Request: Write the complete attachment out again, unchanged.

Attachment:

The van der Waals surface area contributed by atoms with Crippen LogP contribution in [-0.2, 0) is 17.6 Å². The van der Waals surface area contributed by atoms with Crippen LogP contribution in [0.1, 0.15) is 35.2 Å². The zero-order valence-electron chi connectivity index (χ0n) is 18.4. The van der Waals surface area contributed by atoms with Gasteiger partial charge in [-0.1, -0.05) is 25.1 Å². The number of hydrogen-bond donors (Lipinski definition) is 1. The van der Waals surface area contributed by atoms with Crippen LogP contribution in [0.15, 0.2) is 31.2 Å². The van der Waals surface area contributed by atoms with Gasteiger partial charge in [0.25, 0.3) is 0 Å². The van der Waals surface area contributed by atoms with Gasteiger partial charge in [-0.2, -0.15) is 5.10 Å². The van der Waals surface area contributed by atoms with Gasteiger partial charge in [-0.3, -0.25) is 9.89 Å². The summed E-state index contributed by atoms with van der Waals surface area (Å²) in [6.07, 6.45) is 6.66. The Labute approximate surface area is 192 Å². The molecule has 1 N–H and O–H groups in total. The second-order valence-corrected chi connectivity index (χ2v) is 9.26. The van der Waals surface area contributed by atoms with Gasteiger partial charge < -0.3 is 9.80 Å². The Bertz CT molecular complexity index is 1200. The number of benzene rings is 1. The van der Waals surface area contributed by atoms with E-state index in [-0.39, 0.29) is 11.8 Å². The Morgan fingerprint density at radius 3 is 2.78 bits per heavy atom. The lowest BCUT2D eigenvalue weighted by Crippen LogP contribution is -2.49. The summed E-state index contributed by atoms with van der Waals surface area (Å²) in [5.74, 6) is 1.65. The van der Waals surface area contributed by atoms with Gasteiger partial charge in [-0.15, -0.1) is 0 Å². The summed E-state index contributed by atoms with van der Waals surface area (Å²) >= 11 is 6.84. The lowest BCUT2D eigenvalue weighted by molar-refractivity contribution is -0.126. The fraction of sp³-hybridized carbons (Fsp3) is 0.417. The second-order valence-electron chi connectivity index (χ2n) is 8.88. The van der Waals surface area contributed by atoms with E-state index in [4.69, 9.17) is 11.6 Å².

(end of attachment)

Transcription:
The van der Waals surface area contributed by atoms with Crippen LogP contribution in [-0.2, 0) is 17.6 Å². The van der Waals surface area contributed by atoms with Crippen LogP contribution in [0.1, 0.15) is 35.2 Å². The zero-order valence-electron chi connectivity index (χ0n) is 18.4. The van der Waals surface area contributed by atoms with Gasteiger partial charge in [-0.1, -0.05) is 25.1 Å². The number of hydrogen-bond donors (Lipinski definition) is 1. The van der Waals surface area contributed by atoms with Crippen LogP contribution in [0.15, 0.2) is 31.2 Å². The van der Waals surface area contributed by atoms with Gasteiger partial charge in [0.25, 0.3) is 0 Å². The van der Waals surface area contributed by atoms with Gasteiger partial charge in [-0.2, -0.15) is 5.10 Å². The van der Waals surface area contributed by atoms with Gasteiger partial charge in [-0.3, -0.25) is 9.89 Å². The summed E-state index contributed by atoms with van der Waals surface area (Å²) in [6.07, 6.45) is 6.66. The Labute approximate surface area is 192 Å². The molecule has 1 N–H and O–H groups in total. The second-order valence-corrected chi connectivity index (χ2v) is 9.26. The van der Waals surface area contributed by atoms with Gasteiger partial charge < -0.3 is 9.80 Å². The Bertz CT molecular complexity index is 1200. The number of benzene rings is 1. The van der Waals surface area contributed by atoms with E-state index in [-0.39, 0.29) is 11.8 Å². The Morgan fingerprint density at radius 3 is 2.78 bits per heavy atom. The lowest BCUT2D eigenvalue weighted by Crippen LogP contribution is -2.49. The summed E-state index contributed by atoms with van der Waals surface area (Å²) in [5.74, 6) is 1.65. The van der Waals surface area contributed by atoms with Gasteiger partial charge in [-0.15, -0.1) is 0 Å². The summed E-state index contributed by atoms with van der Waals surface area (Å²) >= 11 is 6.84. The lowest BCUT2D eigenvalue weighted by molar-refractivity contribution is -0.126. The fraction of sp³-hybridized carbons (Fsp3) is 0.417. The second-order valence-electron chi connectivity index (χ2n) is 8.88. The van der Waals surface area contributed by atoms with E-state index in [4.69, 9.17) is 11.6 Å².